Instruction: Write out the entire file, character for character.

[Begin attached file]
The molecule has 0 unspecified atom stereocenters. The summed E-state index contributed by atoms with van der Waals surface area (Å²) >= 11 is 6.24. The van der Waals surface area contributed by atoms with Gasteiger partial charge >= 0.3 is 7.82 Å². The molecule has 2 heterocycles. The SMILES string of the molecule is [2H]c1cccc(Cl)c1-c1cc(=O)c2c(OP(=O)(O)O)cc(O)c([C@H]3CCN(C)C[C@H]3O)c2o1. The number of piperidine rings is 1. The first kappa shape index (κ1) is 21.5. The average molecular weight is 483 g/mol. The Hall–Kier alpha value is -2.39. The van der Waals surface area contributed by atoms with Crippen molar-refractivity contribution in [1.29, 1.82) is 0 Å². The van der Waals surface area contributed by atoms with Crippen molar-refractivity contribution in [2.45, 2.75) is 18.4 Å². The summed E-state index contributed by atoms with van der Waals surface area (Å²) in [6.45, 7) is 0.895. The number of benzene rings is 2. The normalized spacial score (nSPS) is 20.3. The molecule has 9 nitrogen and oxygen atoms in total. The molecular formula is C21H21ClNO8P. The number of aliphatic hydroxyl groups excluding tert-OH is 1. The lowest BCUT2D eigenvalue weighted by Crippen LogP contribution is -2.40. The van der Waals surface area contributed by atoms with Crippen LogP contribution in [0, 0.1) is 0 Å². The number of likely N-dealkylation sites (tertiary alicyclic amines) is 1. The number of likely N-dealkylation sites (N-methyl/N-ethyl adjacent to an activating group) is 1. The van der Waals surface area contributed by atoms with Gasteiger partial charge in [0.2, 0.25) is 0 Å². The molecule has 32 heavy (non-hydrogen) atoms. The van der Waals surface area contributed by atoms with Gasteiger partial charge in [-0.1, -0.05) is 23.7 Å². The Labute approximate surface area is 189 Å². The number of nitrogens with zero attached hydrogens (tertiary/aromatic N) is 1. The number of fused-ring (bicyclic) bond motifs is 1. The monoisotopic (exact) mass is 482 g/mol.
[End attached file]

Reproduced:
The molecule has 0 unspecified atom stereocenters. The summed E-state index contributed by atoms with van der Waals surface area (Å²) >= 11 is 6.24. The van der Waals surface area contributed by atoms with Gasteiger partial charge >= 0.3 is 7.82 Å². The molecule has 2 heterocycles. The SMILES string of the molecule is [2H]c1cccc(Cl)c1-c1cc(=O)c2c(OP(=O)(O)O)cc(O)c([C@H]3CCN(C)C[C@H]3O)c2o1. The number of piperidine rings is 1. The first kappa shape index (κ1) is 21.5. The average molecular weight is 483 g/mol. The Hall–Kier alpha value is -2.39. The van der Waals surface area contributed by atoms with Crippen molar-refractivity contribution in [1.29, 1.82) is 0 Å². The van der Waals surface area contributed by atoms with Crippen molar-refractivity contribution in [2.45, 2.75) is 18.4 Å². The summed E-state index contributed by atoms with van der Waals surface area (Å²) in [6.45, 7) is 0.895. The number of benzene rings is 2. The normalized spacial score (nSPS) is 20.3. The molecule has 9 nitrogen and oxygen atoms in total. The molecular formula is C21H21ClNO8P. The number of aliphatic hydroxyl groups excluding tert-OH is 1. The lowest BCUT2D eigenvalue weighted by Crippen LogP contribution is -2.40. The van der Waals surface area contributed by atoms with Crippen LogP contribution in [0, 0.1) is 0 Å². The number of likely N-dealkylation sites (tertiary alicyclic amines) is 1. The number of likely N-dealkylation sites (N-methyl/N-ethyl adjacent to an activating group) is 1. The van der Waals surface area contributed by atoms with Gasteiger partial charge in [0.2, 0.25) is 0 Å². The molecule has 32 heavy (non-hydrogen) atoms. The van der Waals surface area contributed by atoms with Gasteiger partial charge in [-0.1, -0.05) is 23.7 Å². The Labute approximate surface area is 189 Å². The number of nitrogens with zero attached hydrogens (tertiary/aromatic N) is 1. The number of fused-ring (bicyclic) bond motifs is 1. The monoisotopic (exact) mass is 482 g/mol.